Computer Numerical Control (CNC) programmers utilize computers to design metal parts for cars, planes and other machines. CNC programmer associate degree programs are most commonly available at two-year technical schools and community colleges. A high school diploma or equivalent is required and high school level coursework in relevant areas, such as computer-aided drafting, are highly desirable. Some programs may require ACT or SAT scores. Internships or apprenticeships may be required as well.
Associates Degree for Computer Numerical Control Programmers
In a CNC program, students learn hands-on machining skills that are relevant to a career as a CNC programmer. They could eventually develop expertise with drills, lathes, welding equipment and other tools. Some programs include field training at local manufacturing plants where students might participate as interns or apprentices. Coursework includes study in both the classroom and machine shop, covering many types of manufacturing processes. Common courses include the following:
- Fundamentals of CNC programming
- Introduction to computer-aided drafting and machine tools
- Blueprint reading
- Jig design
- Basic welding techniques
- Tool/die design techniques
Employment Outlook and Salary Information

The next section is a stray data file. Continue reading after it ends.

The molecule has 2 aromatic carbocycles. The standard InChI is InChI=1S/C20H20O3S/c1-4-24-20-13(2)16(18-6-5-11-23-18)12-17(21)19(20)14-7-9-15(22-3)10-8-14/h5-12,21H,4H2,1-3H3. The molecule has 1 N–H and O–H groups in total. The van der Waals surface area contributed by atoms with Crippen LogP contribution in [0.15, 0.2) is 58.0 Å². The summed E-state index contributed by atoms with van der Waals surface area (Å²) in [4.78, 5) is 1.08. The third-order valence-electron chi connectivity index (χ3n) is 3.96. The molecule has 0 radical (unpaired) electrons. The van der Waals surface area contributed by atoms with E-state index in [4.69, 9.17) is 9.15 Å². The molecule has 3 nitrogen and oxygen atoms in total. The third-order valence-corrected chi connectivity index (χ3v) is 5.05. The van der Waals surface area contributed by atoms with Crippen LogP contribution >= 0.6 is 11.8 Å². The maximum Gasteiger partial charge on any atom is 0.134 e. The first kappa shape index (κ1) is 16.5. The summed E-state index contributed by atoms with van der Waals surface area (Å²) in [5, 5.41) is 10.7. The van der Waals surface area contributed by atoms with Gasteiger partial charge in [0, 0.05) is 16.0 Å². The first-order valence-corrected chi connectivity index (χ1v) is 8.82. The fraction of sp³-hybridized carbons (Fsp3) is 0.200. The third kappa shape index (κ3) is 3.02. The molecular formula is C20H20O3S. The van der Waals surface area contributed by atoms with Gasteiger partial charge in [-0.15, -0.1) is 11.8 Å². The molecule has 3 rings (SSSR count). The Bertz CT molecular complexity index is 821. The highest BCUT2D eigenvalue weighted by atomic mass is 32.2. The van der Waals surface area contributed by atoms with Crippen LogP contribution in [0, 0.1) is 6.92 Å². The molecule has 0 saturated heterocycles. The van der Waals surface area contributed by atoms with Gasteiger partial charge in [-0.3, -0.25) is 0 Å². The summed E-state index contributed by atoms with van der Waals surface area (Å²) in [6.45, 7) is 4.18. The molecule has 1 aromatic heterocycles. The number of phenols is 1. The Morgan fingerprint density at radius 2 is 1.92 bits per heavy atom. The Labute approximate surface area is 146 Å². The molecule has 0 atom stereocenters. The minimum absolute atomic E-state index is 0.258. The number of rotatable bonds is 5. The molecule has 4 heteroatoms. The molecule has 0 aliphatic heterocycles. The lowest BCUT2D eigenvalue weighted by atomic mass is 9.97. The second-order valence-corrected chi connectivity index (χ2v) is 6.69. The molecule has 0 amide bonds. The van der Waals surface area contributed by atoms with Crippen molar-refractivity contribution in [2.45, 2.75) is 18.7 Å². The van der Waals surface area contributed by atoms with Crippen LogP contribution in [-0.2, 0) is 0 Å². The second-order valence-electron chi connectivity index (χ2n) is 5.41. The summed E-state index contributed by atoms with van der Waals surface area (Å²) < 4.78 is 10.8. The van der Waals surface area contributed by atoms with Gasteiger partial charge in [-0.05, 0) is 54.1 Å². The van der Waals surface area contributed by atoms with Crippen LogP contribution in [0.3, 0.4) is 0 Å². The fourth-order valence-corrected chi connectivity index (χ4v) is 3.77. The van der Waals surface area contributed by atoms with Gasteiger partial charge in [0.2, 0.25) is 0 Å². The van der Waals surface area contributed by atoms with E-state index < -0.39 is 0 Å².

CNC programmers held approximately 25,100 jobs as of 2014, according to the U.S. Bureau of Labor Statistics (BLS, www.bls.gov). The BLS estimates that CNC programmers may have an employment growth of 19% for the years 2014 through 2024. CNC programmers earned a median annual wage of $48,990 in May 2015, according to the BLS.
Continuing Education Information
Many CNC programmers learn through apprenticeships or on-the-job training. While associate degree programs provide formal training and the opportunity for advancement, they are rarely required for entry-level employment. Individuals interested in the field but not able to commit to an associate degree program may pursue a certificate in CNC programming. Formal certification is not required for CNC programmers.
While not required for entry-level employment, many CNC programmers learn their trade through associate's degree programs. These programs use both in-class and hands-on training to prepare students for careers in CNC.